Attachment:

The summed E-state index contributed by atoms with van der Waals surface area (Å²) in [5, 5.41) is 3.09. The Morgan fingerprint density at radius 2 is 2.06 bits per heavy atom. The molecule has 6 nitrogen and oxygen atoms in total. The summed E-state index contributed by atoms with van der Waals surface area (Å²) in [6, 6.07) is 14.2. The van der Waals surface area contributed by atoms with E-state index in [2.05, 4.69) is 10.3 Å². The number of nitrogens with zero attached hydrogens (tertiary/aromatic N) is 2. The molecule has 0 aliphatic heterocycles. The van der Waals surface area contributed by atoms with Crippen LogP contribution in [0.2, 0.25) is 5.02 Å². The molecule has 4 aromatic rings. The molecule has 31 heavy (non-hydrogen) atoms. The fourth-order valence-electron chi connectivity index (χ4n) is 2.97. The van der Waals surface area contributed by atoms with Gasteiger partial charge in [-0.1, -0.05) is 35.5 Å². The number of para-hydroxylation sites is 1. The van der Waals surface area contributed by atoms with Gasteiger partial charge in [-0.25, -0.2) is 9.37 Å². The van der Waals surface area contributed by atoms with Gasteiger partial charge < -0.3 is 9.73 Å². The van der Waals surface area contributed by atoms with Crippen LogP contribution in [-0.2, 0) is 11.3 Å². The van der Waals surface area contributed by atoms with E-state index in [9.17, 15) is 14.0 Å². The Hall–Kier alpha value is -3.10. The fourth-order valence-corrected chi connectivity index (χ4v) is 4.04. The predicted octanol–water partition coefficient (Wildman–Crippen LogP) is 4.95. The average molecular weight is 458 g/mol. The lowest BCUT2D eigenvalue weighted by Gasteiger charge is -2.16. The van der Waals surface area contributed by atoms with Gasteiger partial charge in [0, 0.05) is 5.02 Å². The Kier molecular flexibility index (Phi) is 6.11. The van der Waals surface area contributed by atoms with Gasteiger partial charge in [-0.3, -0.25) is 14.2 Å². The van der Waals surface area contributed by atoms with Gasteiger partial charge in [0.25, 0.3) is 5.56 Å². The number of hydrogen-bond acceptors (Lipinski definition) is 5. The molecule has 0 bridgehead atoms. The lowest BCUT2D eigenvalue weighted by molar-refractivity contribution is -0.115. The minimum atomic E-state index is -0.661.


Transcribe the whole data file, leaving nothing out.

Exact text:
The summed E-state index contributed by atoms with van der Waals surface area (Å²) in [5, 5.41) is 3.09. The Morgan fingerprint density at radius 2 is 2.06 bits per heavy atom. The molecule has 6 nitrogen and oxygen atoms in total. The summed E-state index contributed by atoms with van der Waals surface area (Å²) in [6, 6.07) is 14.2. The van der Waals surface area contributed by atoms with E-state index in [2.05, 4.69) is 10.3 Å². The number of nitrogens with zero attached hydrogens (tertiary/aromatic N) is 2. The molecule has 0 aliphatic heterocycles. The van der Waals surface area contributed by atoms with Crippen LogP contribution in [0.2, 0.25) is 5.02 Å². The molecule has 4 aromatic rings. The molecule has 31 heavy (non-hydrogen) atoms. The fourth-order valence-electron chi connectivity index (χ4n) is 2.97. The van der Waals surface area contributed by atoms with Gasteiger partial charge in [-0.1, -0.05) is 35.5 Å². The number of para-hydroxylation sites is 1. The van der Waals surface area contributed by atoms with Gasteiger partial charge in [-0.25, -0.2) is 9.37 Å². The van der Waals surface area contributed by atoms with Gasteiger partial charge < -0.3 is 9.73 Å². The van der Waals surface area contributed by atoms with Crippen LogP contribution in [-0.2, 0) is 11.3 Å². The van der Waals surface area contributed by atoms with E-state index in [9.17, 15) is 14.0 Å². The Hall–Kier alpha value is -3.10. The fourth-order valence-corrected chi connectivity index (χ4v) is 4.04. The predicted octanol–water partition coefficient (Wildman–Crippen LogP) is 4.95. The average molecular weight is 458 g/mol. The lowest BCUT2D eigenvalue weighted by Gasteiger charge is -2.16. The van der Waals surface area contributed by atoms with Gasteiger partial charge in [0, 0.05) is 5.02 Å². The Kier molecular flexibility index (Phi) is 6.11. The van der Waals surface area contributed by atoms with Gasteiger partial charge in [-0.3, -0.25) is 14.2 Å². The van der Waals surface area contributed by atoms with Gasteiger partial charge in [0.25, 0.3) is 5.56 Å². The number of hydrogen-bond acceptors (Lipinski definition) is 5. The molecule has 0 bridgehead atoms. The lowest BCUT2D eigenvalue weighted by molar-refractivity contribution is -0.115. The minimum atomic E-state index is -0.661.